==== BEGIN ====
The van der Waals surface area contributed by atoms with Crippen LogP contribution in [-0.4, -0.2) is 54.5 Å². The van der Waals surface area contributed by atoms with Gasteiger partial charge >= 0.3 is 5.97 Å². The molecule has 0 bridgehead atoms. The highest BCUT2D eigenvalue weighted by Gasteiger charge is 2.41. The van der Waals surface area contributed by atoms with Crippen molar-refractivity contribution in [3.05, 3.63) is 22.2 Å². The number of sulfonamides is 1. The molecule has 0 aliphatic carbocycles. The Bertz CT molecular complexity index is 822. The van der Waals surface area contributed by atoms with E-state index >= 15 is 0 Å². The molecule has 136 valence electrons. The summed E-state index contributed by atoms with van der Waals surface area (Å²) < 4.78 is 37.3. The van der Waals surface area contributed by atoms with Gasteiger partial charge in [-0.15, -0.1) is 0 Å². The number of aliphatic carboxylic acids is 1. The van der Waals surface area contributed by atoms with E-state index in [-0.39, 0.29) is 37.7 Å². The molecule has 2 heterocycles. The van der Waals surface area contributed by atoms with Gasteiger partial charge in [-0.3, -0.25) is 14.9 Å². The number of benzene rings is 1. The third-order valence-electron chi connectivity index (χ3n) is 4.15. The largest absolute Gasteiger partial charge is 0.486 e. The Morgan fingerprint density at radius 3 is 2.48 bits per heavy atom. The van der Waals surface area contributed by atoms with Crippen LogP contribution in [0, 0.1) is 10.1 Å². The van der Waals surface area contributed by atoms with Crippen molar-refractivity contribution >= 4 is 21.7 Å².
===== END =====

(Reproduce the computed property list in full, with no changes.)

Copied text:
The van der Waals surface area contributed by atoms with Crippen LogP contribution in [-0.4, -0.2) is 54.5 Å². The van der Waals surface area contributed by atoms with Gasteiger partial charge >= 0.3 is 5.97 Å². The molecule has 0 bridgehead atoms. The highest BCUT2D eigenvalue weighted by Gasteiger charge is 2.41. The van der Waals surface area contributed by atoms with Crippen molar-refractivity contribution in [3.05, 3.63) is 22.2 Å². The number of sulfonamides is 1. The molecule has 0 aliphatic carbocycles. The Bertz CT molecular complexity index is 822. The van der Waals surface area contributed by atoms with E-state index >= 15 is 0 Å². The molecule has 136 valence electrons. The summed E-state index contributed by atoms with van der Waals surface area (Å²) < 4.78 is 37.3. The van der Waals surface area contributed by atoms with Gasteiger partial charge in [-0.15, -0.1) is 0 Å². The number of aliphatic carboxylic acids is 1. The van der Waals surface area contributed by atoms with E-state index in [-0.39, 0.29) is 37.7 Å². The molecule has 2 heterocycles. The van der Waals surface area contributed by atoms with Gasteiger partial charge in [-0.3, -0.25) is 14.9 Å². The number of benzene rings is 1. The third-order valence-electron chi connectivity index (χ3n) is 4.15. The largest absolute Gasteiger partial charge is 0.486 e. The Morgan fingerprint density at radius 3 is 2.48 bits per heavy atom. The van der Waals surface area contributed by atoms with Crippen LogP contribution in [0, 0.1) is 10.1 Å². The van der Waals surface area contributed by atoms with Crippen molar-refractivity contribution >= 4 is 21.7 Å².